Domhnall MacAuley on epicurean epidemiology

Domhnall Macauley

Autres pays, autres coeurs? Part of the title of an early paper highlighting the relationship between dietary patterns, risk factors and ischaemic heart disease could have been the title of this meeting. Cardiovascular epidemiologists from Europe and beyond gathered in the land of the Ulster Fry to discuss the Mediterranean diet, the French paradox, and review the many achievements of the MONICA project, the PRIME study, ECTIM and other related research.

Kari Kuulasmaa gave an overview of the remarkable international collaboration and the host of major publications. But the finding that drew most public interest was the cardiovascular benefit associated with red wine consumption. How wonderful to study a topic of such delight that it allows us eat so well and drink French wine with abandon. Interestingly, they found a similar cardiovascular benefit with tomatoes but, somehow, this didn’t capture the public imagination in quite the same way.

Continuing the nutritional theme, Inger Njølstad highlighted the major milestones in the Tromso Heart Study which began in 1974 and mentioned, in particular, work that showed an adverse relationship between cholesterol and coffee drinking- but only with the traditional Norwegian method of brewing coffee by boiling and not with filter coffee. Looking at the reduction in cardiovascular risk over time she also highlighted a social class gradient, even in Norway which considers itself an egalitarian society. Inger told me afterwards how she was originally a GP interested in researching the doctor patient relationship but, seeking research advice, found herself drawn into epidemiology and she now heads the study.

Listening to Hugh Tustall-Pedoe speak about the Monica Monograph, with the 64 collaborators from 32 centres, it struck me, that in addition to the many scholarly papers, this work had generated 20 years of employment, and built teams in each centre comprising 10-20 nurses and secretarial staff involved in registration, coding, data entry and ancillary tasks, not to mention a fertile resource for countless research students. In an academic journal our focus on research outputs may blind us to the economic and social capital generated through research. MONICA was a small multinational industry with profits far beyond citation.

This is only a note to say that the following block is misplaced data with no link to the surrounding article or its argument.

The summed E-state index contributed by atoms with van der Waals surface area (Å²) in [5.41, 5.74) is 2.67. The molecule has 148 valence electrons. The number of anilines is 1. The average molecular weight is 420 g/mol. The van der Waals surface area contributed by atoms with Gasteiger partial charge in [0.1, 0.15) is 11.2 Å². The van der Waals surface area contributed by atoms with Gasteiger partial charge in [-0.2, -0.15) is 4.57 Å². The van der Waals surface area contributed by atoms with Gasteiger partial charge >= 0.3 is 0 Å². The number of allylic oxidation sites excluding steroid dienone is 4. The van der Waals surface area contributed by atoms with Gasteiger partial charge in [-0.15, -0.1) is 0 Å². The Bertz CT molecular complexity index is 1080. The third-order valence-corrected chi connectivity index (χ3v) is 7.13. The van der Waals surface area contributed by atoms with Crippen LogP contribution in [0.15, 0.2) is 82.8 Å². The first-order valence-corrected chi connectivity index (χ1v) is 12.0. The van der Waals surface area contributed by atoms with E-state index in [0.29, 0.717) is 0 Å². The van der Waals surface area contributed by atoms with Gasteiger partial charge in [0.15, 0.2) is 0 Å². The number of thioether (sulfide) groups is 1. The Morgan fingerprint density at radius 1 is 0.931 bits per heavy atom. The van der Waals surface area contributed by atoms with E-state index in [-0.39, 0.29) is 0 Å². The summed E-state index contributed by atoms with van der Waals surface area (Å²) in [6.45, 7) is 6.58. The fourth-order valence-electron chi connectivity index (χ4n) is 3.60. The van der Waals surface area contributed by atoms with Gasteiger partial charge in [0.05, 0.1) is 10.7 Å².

The meeting was entitled  “The Legacy of Frank Pantridge” a clinical cardiologist who, in his own way, has changed our everyday lives.  He designed the first portable defibrillator- which was portable only to a degree as the prototype weighed 70 kg. But, it was a wonderful idea, and much more sophisticated portable defibrillators can now be seen in almost every public place. Pantridge was quoted as saying “there should be a defibrillator beside every fire extinguisher- as people were more important than buildings”. His vision is now almost complete.

The event was coordinated by Alun Evans who, in this year of his retirement, arranged a final academic meeting for his many friends and collaborators. In his own modest way, he preferred to focus attention on someone else. Alun did, however, entertain us in a final talk fittingly entitled The Last Slide Show, an echo of Mc Murty’s novel and the movie The Last Picture Show. Older readers will remember, in the days before powerpoint, that speakers carried their slides around in a carousels and, in their rush for a plane or train, often accidentally left the last slide behind in the projector. This final talk was a witty epilogue weaving a narrative through a collection of 20 orphan slides amassed over many years. Nostalgia for the obscure, the upside down, the back to front, and the faded blue slide.

Domhnall MacAuley is primary care editor, BMJ